Kevin: Many thanks, sounds like the PS Audio P300 will work well for this application. Of course, I'd like to do it cheaper, but that may not be a real option here....
  Reply With Quote
Old 27th September 2013, 09:09 PM   #7
kevinkr is offline kevinkr  United States
diyAudio Moderator
 
kevinkr's Avatar
 
Join Date: Sep 2004
Location: Boston, Massachusetts
Blog Entries: 6
Check the peak rating of the P300 - you want to make sure it will not have problems starting motors. I think it will probably be fine.
__________________
"Extraordinary claims require extraordinary evidence." - Carl Sagan
  Reply With Quote
Old 30th September 2013, 01:07 AM   #8
diyAudio Member
 
Join Date: Jan 2007
Location: Oneonta, NY; USA
Hold on a minute guys;

Slor, I gather from your posts that your machine is SLOW speed (3-3/4 - 7-1/2) and you'd like to make it HIGH Speed (7-1/2 - 15ips). I believe that the motor is 220V hysteresis synchronous, which means that it locks on to the frequency of the source. If you can't get (or have made) a larger capstan of twice the circumference, you would have to run the motor at twice it's "normal" speed (which it may not be designed for) in addition to the possible frequency conversion - so you are looking at a sine wave inverter that puts out a very stable 100 or 120hz. And the C70 phase shift capacitor (being frequency dependent) would have to be recalculated.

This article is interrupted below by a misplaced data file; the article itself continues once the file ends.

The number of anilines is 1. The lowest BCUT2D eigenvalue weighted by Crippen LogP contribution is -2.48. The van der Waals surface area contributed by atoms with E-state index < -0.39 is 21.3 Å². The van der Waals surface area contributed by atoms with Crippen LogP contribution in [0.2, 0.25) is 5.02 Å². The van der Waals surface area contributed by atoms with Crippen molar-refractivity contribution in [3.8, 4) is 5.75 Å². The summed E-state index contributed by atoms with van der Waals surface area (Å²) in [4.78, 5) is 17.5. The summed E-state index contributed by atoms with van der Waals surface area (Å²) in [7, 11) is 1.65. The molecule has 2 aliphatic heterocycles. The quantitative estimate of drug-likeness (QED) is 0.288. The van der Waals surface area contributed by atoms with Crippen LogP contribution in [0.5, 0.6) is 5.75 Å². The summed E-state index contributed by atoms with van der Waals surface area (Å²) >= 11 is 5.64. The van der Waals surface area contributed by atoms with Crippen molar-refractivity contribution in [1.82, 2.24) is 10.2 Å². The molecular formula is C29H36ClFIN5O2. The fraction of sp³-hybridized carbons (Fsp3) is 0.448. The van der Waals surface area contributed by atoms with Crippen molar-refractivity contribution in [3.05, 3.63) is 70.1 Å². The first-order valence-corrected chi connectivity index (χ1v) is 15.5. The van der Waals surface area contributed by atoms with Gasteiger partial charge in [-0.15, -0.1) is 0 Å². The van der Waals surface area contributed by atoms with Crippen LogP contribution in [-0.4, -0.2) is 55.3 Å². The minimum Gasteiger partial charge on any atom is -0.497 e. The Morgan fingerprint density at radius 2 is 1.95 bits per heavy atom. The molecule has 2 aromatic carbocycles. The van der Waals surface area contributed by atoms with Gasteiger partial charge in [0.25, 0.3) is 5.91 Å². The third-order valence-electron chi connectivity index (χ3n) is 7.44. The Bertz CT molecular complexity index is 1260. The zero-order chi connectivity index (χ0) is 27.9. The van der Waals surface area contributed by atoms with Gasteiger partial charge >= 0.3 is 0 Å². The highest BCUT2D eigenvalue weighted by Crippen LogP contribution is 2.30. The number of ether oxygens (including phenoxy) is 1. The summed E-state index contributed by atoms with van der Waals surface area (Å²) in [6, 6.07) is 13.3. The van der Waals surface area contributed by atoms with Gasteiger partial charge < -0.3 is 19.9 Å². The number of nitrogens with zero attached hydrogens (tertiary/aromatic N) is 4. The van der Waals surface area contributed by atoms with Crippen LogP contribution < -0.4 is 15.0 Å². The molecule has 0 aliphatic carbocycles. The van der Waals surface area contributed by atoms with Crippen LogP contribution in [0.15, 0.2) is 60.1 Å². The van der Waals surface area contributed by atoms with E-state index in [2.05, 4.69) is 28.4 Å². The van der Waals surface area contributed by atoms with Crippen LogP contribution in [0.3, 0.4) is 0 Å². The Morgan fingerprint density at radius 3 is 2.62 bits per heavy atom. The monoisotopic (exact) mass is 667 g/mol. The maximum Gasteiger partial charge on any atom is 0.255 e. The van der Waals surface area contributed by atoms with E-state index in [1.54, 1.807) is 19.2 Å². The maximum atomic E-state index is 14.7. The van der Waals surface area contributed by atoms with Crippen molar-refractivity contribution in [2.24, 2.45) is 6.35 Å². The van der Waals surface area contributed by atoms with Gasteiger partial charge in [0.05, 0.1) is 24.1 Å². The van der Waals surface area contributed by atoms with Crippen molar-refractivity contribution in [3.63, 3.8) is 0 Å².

The "stock" motor is powered from the 220V section of a 120/220 winding on the main power transformer. You indicate that you can apparently switch taps on the input of the transformer, so you could match the output of the inverter to one of those taps, and the transformer should work correctly even at twice the frequency.

Wait a minute, maybe not - the supply and takeup motors are powered from the 120V portion of the winding - not sure if they are induction or synchronous (if you double the frequency maybe they would try to spin twice as fast - !!!???) OK, you could fix that by unwiring the capstan motor from the power transformer and running it on a separate 220V feed from the inverter. Run the power transformer from the closest voltage tap to your mains voltage. To maximize torque, the C71,72,74,75 caps on the supply/takeup motors have to be sized for the mains frequency.